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Date of Final Oral Examination (Defense)
Type of Culminating Activity
Thesis - Boise State University Access Only
Master of Arts in Communication
erin d. mcclellan, Ph.D.
John G. McClellan, Ph.D.
Manda Hicks, Ph.D.
Interpretations of what constitutes marriage have changed at state and federal levels, marking a unique time in U.S. history when discourses of marriage are malleable and shifting. With the recent Supreme Court decision to uphold marriage equality, it is timely to inquire about how same-sex married couples experience the impact of these decisions in their everyday lives. By engaging in qualitative interviews with six same-sex married couples that reside in the State of Idaho, participants were asked to reflect on the ways they communicate about marriage. Questions focused on participant couples’ perceived similarities and differences in communication about marriage amidst the changing legal discourse of marriage and marriage equality. Through explanations of their own personal experiences of marriage, participants revealed how their understandings of marriage influence and are influenced by larger legal and socio-cultural discourses. Interpretive qualitative analysis of participant interviews revealed a complex and dynamic connection between legal discourses and socio-cultural discourses of marriage that constitute the ways that same-sex married couples make sense of (their own) marriage in addition to the ways that they communicate with others about (their own) marriage. Therefore, to understand the significance of any major change to the legal discourse of marriage, we must also understand its relationship to various connected socio-cultural discourses of marriage in order to discuss its impact on individuals’ everyday lives.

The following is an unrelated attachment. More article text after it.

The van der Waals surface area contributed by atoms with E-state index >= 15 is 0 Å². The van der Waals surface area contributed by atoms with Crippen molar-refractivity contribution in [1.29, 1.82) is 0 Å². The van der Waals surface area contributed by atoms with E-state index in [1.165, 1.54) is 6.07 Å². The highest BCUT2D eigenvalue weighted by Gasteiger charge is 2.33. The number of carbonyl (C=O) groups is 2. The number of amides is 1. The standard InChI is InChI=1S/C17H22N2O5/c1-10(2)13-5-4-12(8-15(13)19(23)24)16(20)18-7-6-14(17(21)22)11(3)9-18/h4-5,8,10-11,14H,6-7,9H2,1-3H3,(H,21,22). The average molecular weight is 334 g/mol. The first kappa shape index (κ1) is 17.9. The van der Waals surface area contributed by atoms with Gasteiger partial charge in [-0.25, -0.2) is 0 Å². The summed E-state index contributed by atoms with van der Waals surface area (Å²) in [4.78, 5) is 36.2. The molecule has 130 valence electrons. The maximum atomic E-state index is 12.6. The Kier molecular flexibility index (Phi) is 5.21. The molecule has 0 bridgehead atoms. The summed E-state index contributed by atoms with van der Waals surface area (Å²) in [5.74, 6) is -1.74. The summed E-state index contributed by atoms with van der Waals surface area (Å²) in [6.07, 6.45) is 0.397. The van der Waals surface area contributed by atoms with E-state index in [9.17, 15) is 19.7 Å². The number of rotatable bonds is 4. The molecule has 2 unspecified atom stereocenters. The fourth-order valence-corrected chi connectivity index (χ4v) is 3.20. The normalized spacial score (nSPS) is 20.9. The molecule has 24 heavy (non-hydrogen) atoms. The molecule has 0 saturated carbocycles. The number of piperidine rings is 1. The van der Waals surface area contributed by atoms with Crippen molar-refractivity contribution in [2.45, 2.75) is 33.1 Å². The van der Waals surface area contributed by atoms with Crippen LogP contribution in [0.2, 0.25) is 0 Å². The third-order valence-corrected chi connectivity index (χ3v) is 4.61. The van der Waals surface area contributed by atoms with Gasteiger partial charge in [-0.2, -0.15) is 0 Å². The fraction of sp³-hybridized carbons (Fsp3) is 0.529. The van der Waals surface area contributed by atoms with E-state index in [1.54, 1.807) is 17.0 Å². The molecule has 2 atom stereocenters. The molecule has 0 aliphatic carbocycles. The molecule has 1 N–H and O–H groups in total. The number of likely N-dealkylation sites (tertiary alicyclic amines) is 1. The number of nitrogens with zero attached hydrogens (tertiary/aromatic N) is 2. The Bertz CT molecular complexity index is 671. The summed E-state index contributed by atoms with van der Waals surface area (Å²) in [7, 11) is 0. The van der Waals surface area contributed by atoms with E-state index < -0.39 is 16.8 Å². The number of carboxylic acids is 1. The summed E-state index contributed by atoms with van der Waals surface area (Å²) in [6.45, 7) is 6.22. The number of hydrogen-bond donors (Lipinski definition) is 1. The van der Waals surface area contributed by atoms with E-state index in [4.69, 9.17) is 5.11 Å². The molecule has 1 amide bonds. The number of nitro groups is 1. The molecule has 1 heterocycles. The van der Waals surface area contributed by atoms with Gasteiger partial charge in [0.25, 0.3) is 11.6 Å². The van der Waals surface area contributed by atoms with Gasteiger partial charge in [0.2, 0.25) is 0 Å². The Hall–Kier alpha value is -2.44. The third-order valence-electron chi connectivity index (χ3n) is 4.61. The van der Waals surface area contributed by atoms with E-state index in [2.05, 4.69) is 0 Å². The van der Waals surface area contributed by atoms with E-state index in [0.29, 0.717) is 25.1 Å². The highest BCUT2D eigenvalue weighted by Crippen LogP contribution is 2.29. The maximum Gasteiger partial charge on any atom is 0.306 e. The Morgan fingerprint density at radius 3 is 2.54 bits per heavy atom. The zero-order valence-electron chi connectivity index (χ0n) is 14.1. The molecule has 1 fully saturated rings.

Strong, Rachel, "“What Constitutes Marriage”: A Qualitative Study of Same-Sex Couples’ Experience with Marriage" (2016). Boise State University Theses and Dissertations. 1105.